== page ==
Dipping Into the Water

January 6, 2019

The Feast of The Epiphany
Ephesians 3:1-12, Matthew 2:1-12

A group of men go on a journey guided only by their instincts and a star. They are guided by a star which arose very far and set out to see where it leads. Yes, they were astronomers or astrologers. Yes, it was pseudo-science and religion, but none the less they said yes. Did they know where this star would lead them? Yes, to a newborn king, but where this was exactly, they did not know. The long trek would have been expensive. A caravan of people with food, water, tents, and protection. If they stopped in a town, goods may have been overpriced because the people knew that these foreigners were wealthy.

 

I wonder if we overlook that the Wise Men had real dangers and challenges along the way; that the trip was not easy or necessarily comfortable. But the Wise Men went in search of something special. What they found was an epiphany: an appearance or manifestation, a perceptible expression of God. And with such an epiphany, they offer adoration and gifts to the new king.

 

Nine months earlier, Mary started a journey. She said yes to the angel and prayed that all he said would come true. In her heavily pregnant state, she traveled to her husband’s hometown. It seems they left family and friend to make this trip, ending up homeless along the way. Like the Wise Men, who’s gifts represent both royalty and death, we don’t know if Mary knew of her son’s fate; rejection, ridicule, torture , and of course crucifixion.

 

Interestingly enough, these journeys marked by endurance and generosity are not very unusual. What I mean is that we know people such as Noah, who followed God call into the unknown. Dangerous; yes. Giving of himself; yes. Needing help from family and friends, definitely. We can look from Noah to the twelve disciples and many people leading up to us today. We find people who are following a journey in faith. A journey that is unknown and mysterious. A journey that comes with great expense.

 

Sometimes the expense can be monetary. What did Noah have to contribute to build the arc? The Wise Men must have paid great sums for their journey. The disciples gave up their jobs and money to follow Christ. Not all of us are called to take a vow of poverty, but to be truly generous does mean to give of what we have. A greater mark of such journeys goes beyond money to endurance.

 

For a marathon runner, endurance is taking one step after the next knowing that you will eventually finish the race. The Wise Men didn’t know how long their adventure would take. The Apostles thought that their journey with Christ was all too short… until they realized that his death really meant that their journey had just begun.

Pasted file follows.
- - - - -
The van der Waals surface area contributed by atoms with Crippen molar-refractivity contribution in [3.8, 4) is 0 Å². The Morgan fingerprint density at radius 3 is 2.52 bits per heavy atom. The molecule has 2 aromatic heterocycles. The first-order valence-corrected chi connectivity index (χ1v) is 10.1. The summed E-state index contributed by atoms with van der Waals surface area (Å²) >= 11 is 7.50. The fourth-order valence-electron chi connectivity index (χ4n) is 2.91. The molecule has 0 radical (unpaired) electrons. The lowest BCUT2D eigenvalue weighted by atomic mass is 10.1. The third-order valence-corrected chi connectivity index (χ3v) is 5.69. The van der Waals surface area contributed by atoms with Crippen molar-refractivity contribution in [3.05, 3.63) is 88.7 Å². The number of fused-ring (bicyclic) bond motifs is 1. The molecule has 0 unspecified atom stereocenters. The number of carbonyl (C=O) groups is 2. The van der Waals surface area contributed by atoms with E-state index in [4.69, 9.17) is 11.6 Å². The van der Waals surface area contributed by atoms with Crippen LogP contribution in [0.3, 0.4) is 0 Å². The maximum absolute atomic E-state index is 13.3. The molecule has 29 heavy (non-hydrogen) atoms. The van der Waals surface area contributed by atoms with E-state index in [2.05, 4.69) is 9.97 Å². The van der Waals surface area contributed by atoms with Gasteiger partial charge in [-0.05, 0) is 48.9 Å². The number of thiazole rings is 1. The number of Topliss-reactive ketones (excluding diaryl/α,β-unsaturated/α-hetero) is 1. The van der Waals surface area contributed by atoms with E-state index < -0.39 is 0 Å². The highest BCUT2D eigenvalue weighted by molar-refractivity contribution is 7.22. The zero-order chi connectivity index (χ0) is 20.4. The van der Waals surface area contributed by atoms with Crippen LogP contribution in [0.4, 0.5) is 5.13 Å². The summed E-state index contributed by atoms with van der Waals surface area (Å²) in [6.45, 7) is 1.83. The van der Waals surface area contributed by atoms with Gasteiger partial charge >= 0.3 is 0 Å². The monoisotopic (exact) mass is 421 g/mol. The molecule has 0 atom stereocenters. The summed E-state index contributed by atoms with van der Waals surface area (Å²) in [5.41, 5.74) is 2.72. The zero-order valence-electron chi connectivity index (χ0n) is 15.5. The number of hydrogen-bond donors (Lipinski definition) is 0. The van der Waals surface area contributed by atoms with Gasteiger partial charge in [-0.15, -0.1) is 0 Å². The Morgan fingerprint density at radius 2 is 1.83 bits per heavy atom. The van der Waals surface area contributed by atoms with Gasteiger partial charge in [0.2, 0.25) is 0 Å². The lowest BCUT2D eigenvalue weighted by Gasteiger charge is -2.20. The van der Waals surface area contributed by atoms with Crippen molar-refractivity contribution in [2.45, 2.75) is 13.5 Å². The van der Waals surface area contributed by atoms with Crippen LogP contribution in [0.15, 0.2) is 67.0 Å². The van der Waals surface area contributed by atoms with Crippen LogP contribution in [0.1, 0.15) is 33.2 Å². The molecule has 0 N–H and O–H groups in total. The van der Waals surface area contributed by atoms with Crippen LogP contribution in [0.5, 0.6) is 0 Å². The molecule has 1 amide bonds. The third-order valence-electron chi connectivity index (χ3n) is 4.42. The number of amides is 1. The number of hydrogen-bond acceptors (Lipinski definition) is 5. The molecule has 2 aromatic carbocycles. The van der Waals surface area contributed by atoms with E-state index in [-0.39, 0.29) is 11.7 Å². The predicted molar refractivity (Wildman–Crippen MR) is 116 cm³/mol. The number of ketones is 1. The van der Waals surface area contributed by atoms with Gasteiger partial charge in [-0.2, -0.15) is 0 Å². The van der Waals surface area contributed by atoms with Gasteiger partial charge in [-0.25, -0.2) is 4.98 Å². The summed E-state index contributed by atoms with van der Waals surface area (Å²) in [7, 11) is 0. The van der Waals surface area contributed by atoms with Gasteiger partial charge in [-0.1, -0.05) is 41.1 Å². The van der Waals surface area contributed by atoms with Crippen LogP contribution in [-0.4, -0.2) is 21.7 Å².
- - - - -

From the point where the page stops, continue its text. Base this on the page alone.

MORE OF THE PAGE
Paul, writing from prison isn’t worried about his captivity. Even in the depths of Roman brutality, Paul sees this as just one more step in his journey. He seems to be happy that he is a prisoner for Christ. And even in his captivity, he strives to make Christ known to others.

 

What we find with Paul is that he isn’t naturally inclined to take on this journey. He needs help. The help Paul requires is the same help that Mary, the Disciples, and I think the Wise Men needed. Help that comes in the form a gift. As Paul says, “the gift of God’s grace that was given me by the working of his power.”

 

This gift is the same gift that Paul is trying to share with the Gentiles; with the world; with you and me. The mystery hidden for ages in God is God’s grace that is accessible to every one of us. Paul wants us to recognize God’s manifestation in our lives, epiphany so that we can better understand the mystery of God in the world and make known the wisdom of God in its rich variety.

 

I wonder if this journey is like stepping into a cold pool. We are apprehensive of the cold water; being wet and uncomfortable. We dip our toe in and what we fear seems to be justified, as the chill runs up our foot to our leg. But once we are in, or for those who are a bit braver and just jump in head first, we find that the pool of water that surrounds us is a comfortable, relaxing place to be.

 

This is God’s love that surrounds us. It may seem intimidating at first, but once we are fully in we find it comfortable. It doesn’t mean that someone might not splash us, cannonball near us, or even occasionally dunk us under the water; but even then we are surrounded by God’s love.

 

It is this knowledge and love of God, the gift of grace that is given to all of us to explore, that allows us to step out in faith and either test the water or jump right into a seemingly uncomfortable journey with God. Then all we can do is trust that God is leading us. Whether it is by a strange star, a flood, or imprisonment, our journey of faith will lead us where God wants us to be.

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